What do magazine journalists and community managers have in common?

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http://www.flickr.com/photos/angelabowman/8450025763/

Entering college in 2009, I knew I wanted to be a magazine journalist. My ultimate goal was to create a magazine that caters to all women of color. Although still a passion of mine, I am exploring other fields to broaden my perspective on the vast world of communications.

In doing the #cmgrclass readings for this week, I found a lot of commonalities in how community managers and magazine staff writers and editors prepare for content creation.

Throughout this post, I am going to focus specifically on the editorial calendar. All major publications have an editorial calendar in which the staff refers to before going to print. It’s essentially the element that keeps publications structured and organized. Our readings have indicated that community managers also use this method to ensure consistency when writing compelling and engaging content.

Editorial calendars allow community managers to plan ahead. This will prevent the infamous writer’s block in the future. When you have a clear direction it’s much simpler when it comes to creating stories to share with your community. The calendar will also help community managers foster short and long terms goals for the evolution and progression of the community in the future.

In the documentary released in 2009 called “The September Issue” director R.J. Culter explores the most anticipated Vogue magazine issue of the year—the September issue. Readers and subscribers also informally know this issue as the fashion issue. Anna Wintour, editor-in-chief, is frequently captured referring to the editorial calendar in preparing for the publication’s largest issue of the year. The Vogue editorial calendar helps her see the completion of particular projects, look ahead to see what needs to be tackled, and continually track progress until the issue goes to the publishers.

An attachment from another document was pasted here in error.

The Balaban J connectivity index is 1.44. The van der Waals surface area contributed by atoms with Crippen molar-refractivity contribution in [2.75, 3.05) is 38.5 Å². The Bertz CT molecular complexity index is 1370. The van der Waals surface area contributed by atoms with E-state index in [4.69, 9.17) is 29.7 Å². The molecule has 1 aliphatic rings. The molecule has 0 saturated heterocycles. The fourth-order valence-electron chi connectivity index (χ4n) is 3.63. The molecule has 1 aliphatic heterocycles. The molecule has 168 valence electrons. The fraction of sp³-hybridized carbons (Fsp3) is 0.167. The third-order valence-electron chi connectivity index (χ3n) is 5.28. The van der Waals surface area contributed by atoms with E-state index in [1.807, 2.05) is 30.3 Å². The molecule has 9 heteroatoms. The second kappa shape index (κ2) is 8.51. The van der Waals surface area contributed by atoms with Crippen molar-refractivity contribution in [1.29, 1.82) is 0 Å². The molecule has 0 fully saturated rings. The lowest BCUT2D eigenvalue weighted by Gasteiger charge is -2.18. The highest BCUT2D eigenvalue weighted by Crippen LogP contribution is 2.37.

In essence, community managers are doing the same when creating an editorial calendar. They will have an opportunity to delegate responsibility based on the number of incomplete components of a blog, oversee which tasks are currently in the works, and see if there’s room to address current topics that may happen throughout the year. In using this method, community managers allow room to create themes around the content they produce, which has the potential to attract advertisers. Planning ahead gives community managers time to carefully construct topics and pick an angle that will further engage members.

Like magazine journalists, community managers are expected to use a conversational writing style. Therefore, users feel an urge to comment and inquire about specifics. Community managers and magazine journalists also have to understand the difference between timeliness and timeless works. Covering current topics in a timely manner is important. You’re users want to have access to the information while it’s still relevant. Otherwise, they will look to other sources for the most up-to-date information.  It is also crucial to produce pieces that are timeless, meaning no matter the time frame, the information contained in the post can be useful and applied even years after it has been published.

As a community manager, do you use an editorial calendar? If not, in which ways do you manage the content being posted to your site? Share your stories with the #cmgrclass!

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